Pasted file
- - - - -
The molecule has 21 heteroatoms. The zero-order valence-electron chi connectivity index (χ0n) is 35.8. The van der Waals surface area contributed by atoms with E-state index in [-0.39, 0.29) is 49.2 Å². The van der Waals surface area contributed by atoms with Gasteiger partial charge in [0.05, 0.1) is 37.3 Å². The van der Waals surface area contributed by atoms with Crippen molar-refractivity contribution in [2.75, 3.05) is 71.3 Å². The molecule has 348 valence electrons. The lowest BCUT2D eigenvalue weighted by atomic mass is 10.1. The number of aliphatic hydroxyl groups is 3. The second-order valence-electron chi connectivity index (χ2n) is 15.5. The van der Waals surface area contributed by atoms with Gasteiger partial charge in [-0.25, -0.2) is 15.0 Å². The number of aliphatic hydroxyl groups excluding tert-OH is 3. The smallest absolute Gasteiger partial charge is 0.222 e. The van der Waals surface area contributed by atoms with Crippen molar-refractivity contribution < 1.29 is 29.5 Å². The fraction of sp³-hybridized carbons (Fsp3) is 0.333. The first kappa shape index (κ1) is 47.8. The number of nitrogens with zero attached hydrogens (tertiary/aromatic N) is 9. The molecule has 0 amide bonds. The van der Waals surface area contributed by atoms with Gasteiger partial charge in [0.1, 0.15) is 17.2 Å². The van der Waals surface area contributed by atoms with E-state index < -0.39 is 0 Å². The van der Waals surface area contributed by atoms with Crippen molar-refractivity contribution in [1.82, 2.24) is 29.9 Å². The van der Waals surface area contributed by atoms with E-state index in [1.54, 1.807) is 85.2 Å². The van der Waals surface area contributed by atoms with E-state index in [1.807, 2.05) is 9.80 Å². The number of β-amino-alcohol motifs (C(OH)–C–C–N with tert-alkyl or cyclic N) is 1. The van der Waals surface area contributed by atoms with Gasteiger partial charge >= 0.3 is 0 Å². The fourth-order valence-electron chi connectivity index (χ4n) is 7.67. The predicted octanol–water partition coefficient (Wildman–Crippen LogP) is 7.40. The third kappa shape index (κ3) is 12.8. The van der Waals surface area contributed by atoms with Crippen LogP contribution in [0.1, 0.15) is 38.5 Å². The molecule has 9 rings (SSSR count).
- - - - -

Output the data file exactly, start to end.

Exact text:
The molecule has 21 heteroatoms. The zero-order valence-electron chi connectivity index (χ0n) is 35.8. The van der Waals surface area contributed by atoms with E-state index in [-0.39, 0.29) is 49.2 Å². The van der Waals surface area contributed by atoms with Gasteiger partial charge in [0.05, 0.1) is 37.3 Å². The van der Waals surface area contributed by atoms with Crippen molar-refractivity contribution in [2.75, 3.05) is 71.3 Å². The molecule has 348 valence electrons. The lowest BCUT2D eigenvalue weighted by atomic mass is 10.1. The number of aliphatic hydroxyl groups is 3. The second-order valence-electron chi connectivity index (χ2n) is 15.5. The van der Waals surface area contributed by atoms with Gasteiger partial charge in [-0.25, -0.2) is 15.0 Å². The number of aliphatic hydroxyl groups excluding tert-OH is 3. The smallest absolute Gasteiger partial charge is 0.222 e. The van der Waals surface area contributed by atoms with Crippen molar-refractivity contribution < 1.29 is 29.5 Å². The fraction of sp³-hybridized carbons (Fsp3) is 0.333. The first kappa shape index (κ1) is 47.8. The number of nitrogens with zero attached hydrogens (tertiary/aromatic N) is 9. The molecule has 0 amide bonds. The van der Waals surface area contributed by atoms with Gasteiger partial charge in [0.1, 0.15) is 17.2 Å². The van der Waals surface area contributed by atoms with E-state index < -0.39 is 0 Å². The van der Waals surface area contributed by atoms with Crippen molar-refractivity contribution in [1.82, 2.24) is 29.9 Å². The van der Waals surface area contributed by atoms with E-state index in [1.54, 1.807) is 85.2 Å². The van der Waals surface area contributed by atoms with E-state index in [1.807, 2.05) is 9.80 Å². The number of β-amino-alcohol motifs (C(OH)–C–C–N with tert-alkyl or cyclic N) is 1. The van der Waals surface area contributed by atoms with Gasteiger partial charge >= 0.3 is 0 Å². The fourth-order valence-electron chi connectivity index (χ4n) is 7.67. The predicted octanol–water partition coefficient (Wildman–Crippen LogP) is 7.40. The third kappa shape index (κ3) is 12.8. The van der Waals surface area contributed by atoms with Crippen LogP contribution in [0.1, 0.15) is 38.5 Å². The molecule has 9 rings (SSSR count).